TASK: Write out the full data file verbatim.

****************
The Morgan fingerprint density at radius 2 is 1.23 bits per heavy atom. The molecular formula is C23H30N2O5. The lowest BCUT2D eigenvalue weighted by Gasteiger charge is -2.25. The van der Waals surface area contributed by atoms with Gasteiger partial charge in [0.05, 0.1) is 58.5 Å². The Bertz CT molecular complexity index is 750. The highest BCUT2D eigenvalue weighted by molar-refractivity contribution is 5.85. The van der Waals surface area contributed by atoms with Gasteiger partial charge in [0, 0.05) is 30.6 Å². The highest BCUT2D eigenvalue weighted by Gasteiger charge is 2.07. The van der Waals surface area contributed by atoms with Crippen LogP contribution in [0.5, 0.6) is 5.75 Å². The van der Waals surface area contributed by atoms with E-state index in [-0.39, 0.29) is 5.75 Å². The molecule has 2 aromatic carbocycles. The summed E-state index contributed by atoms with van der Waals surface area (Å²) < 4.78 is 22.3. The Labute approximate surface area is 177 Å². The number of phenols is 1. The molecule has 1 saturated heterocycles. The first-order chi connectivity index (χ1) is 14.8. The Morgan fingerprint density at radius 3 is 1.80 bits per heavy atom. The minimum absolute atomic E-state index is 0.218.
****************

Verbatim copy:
The Morgan fingerprint density at radius 2 is 1.23 bits per heavy atom. The molecular formula is C23H30N2O5. The lowest BCUT2D eigenvalue weighted by Gasteiger charge is -2.25. The van der Waals surface area contributed by atoms with Gasteiger partial charge in [0.05, 0.1) is 58.5 Å². The Bertz CT molecular complexity index is 750. The highest BCUT2D eigenvalue weighted by molar-refractivity contribution is 5.85. The van der Waals surface area contributed by atoms with Gasteiger partial charge in [0, 0.05) is 30.6 Å². The highest BCUT2D eigenvalue weighted by Gasteiger charge is 2.07. The van der Waals surface area contributed by atoms with Crippen LogP contribution in [0.5, 0.6) is 5.75 Å². The van der Waals surface area contributed by atoms with E-state index in [-0.39, 0.29) is 5.75 Å². The molecule has 2 aromatic carbocycles. The summed E-state index contributed by atoms with van der Waals surface area (Å²) < 4.78 is 22.3. The Labute approximate surface area is 177 Å². The number of phenols is 1. The molecule has 1 saturated heterocycles. The first-order chi connectivity index (χ1) is 14.8. The Morgan fingerprint density at radius 3 is 1.80 bits per heavy atom. The minimum absolute atomic E-state index is 0.218.